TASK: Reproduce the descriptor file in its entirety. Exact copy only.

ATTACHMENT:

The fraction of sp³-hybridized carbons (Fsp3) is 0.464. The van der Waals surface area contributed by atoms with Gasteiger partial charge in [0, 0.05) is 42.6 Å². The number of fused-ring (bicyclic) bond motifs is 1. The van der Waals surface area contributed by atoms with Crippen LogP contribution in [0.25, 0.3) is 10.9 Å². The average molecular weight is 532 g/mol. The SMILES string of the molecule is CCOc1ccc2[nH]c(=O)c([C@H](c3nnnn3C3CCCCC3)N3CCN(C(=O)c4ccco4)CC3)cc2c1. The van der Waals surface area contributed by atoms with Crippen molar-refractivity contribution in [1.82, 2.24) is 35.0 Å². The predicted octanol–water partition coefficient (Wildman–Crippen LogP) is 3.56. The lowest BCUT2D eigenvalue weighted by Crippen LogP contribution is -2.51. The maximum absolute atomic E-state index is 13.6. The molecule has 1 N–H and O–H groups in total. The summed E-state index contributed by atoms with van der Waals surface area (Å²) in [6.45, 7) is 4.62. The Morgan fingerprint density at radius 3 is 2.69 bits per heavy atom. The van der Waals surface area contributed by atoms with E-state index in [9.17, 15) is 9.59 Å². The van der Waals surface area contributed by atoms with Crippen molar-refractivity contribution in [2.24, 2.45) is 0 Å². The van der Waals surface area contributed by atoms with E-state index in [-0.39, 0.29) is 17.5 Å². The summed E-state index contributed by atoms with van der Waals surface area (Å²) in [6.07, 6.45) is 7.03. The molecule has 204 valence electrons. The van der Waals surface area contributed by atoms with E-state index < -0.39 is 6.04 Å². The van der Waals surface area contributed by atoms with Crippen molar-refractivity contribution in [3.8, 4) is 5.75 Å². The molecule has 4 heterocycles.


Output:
The fraction of sp³-hybridized carbons (Fsp3) is 0.464. The van der Waals surface area contributed by atoms with Gasteiger partial charge in [0, 0.05) is 42.6 Å². The number of fused-ring (bicyclic) bond motifs is 1. The van der Waals surface area contributed by atoms with Crippen LogP contribution in [0.25, 0.3) is 10.9 Å². The average molecular weight is 532 g/mol. The SMILES string of the molecule is CCOc1ccc2[nH]c(=O)c([C@H](c3nnnn3C3CCCCC3)N3CCN(C(=O)c4ccco4)CC3)cc2c1. The van der Waals surface area contributed by atoms with Crippen molar-refractivity contribution in [1.82, 2.24) is 35.0 Å². The predicted octanol–water partition coefficient (Wildman–Crippen LogP) is 3.56. The lowest BCUT2D eigenvalue weighted by Crippen LogP contribution is -2.51. The maximum absolute atomic E-state index is 13.6. The molecule has 1 N–H and O–H groups in total. The summed E-state index contributed by atoms with van der Waals surface area (Å²) in [6.45, 7) is 4.62. The Morgan fingerprint density at radius 3 is 2.69 bits per heavy atom. The van der Waals surface area contributed by atoms with E-state index in [9.17, 15) is 9.59 Å². The van der Waals surface area contributed by atoms with Crippen molar-refractivity contribution in [2.24, 2.45) is 0 Å². The van der Waals surface area contributed by atoms with E-state index in [-0.39, 0.29) is 17.5 Å². The summed E-state index contributed by atoms with van der Waals surface area (Å²) in [6.07, 6.45) is 7.03. The molecule has 204 valence electrons. The van der Waals surface area contributed by atoms with E-state index < -0.39 is 6.04 Å². The van der Waals surface area contributed by atoms with Crippen molar-refractivity contribution in [3.8, 4) is 5.75 Å². The molecule has 4 heterocycles.